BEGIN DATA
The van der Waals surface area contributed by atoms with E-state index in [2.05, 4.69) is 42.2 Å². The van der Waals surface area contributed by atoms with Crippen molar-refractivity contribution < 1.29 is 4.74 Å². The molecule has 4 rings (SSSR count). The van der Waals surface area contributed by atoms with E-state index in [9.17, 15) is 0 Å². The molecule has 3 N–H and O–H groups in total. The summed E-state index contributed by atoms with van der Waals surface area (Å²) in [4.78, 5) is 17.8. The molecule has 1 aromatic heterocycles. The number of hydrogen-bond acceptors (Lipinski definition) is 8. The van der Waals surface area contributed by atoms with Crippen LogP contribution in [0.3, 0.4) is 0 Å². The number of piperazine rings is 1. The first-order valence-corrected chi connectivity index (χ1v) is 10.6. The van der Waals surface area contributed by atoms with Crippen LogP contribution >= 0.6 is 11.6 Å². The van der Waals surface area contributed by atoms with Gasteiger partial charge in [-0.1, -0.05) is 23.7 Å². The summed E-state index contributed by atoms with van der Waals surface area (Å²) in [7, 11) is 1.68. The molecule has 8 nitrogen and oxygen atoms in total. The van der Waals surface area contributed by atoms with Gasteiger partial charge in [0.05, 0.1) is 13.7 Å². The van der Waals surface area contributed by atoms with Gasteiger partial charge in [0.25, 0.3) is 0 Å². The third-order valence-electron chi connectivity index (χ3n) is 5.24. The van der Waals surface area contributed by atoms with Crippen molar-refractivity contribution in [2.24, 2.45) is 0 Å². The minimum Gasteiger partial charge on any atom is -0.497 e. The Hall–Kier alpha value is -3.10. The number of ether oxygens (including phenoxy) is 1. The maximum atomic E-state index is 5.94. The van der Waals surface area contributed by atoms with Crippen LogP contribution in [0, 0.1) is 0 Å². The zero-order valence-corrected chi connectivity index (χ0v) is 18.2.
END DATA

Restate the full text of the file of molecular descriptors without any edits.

The van der Waals surface area contributed by atoms with E-state index in [2.05, 4.69) is 42.2 Å². The van der Waals surface area contributed by atoms with Crippen molar-refractivity contribution < 1.29 is 4.74 Å². The molecule has 4 rings (SSSR count). The van der Waals surface area contributed by atoms with E-state index in [9.17, 15) is 0 Å². The molecule has 3 N–H and O–H groups in total. The summed E-state index contributed by atoms with van der Waals surface area (Å²) in [4.78, 5) is 17.8. The molecule has 1 aromatic heterocycles. The number of hydrogen-bond acceptors (Lipinski definition) is 8. The van der Waals surface area contributed by atoms with Crippen LogP contribution in [0.3, 0.4) is 0 Å². The number of piperazine rings is 1. The first-order valence-corrected chi connectivity index (χ1v) is 10.6. The van der Waals surface area contributed by atoms with Crippen LogP contribution >= 0.6 is 11.6 Å². The van der Waals surface area contributed by atoms with Gasteiger partial charge in [-0.1, -0.05) is 23.7 Å². The summed E-state index contributed by atoms with van der Waals surface area (Å²) in [7, 11) is 1.68. The molecule has 8 nitrogen and oxygen atoms in total. The van der Waals surface area contributed by atoms with Gasteiger partial charge in [0.05, 0.1) is 13.7 Å². The van der Waals surface area contributed by atoms with Gasteiger partial charge in [0.25, 0.3) is 0 Å². The third-order valence-electron chi connectivity index (χ3n) is 5.24. The van der Waals surface area contributed by atoms with Crippen molar-refractivity contribution in [2.24, 2.45) is 0 Å². The minimum Gasteiger partial charge on any atom is -0.497 e. The Hall–Kier alpha value is -3.10. The number of ether oxygens (including phenoxy) is 1. The maximum atomic E-state index is 5.94. The van der Waals surface area contributed by atoms with Crippen LogP contribution in [0, 0.1) is 0 Å². The zero-order valence-corrected chi connectivity index (χ0v) is 18.2.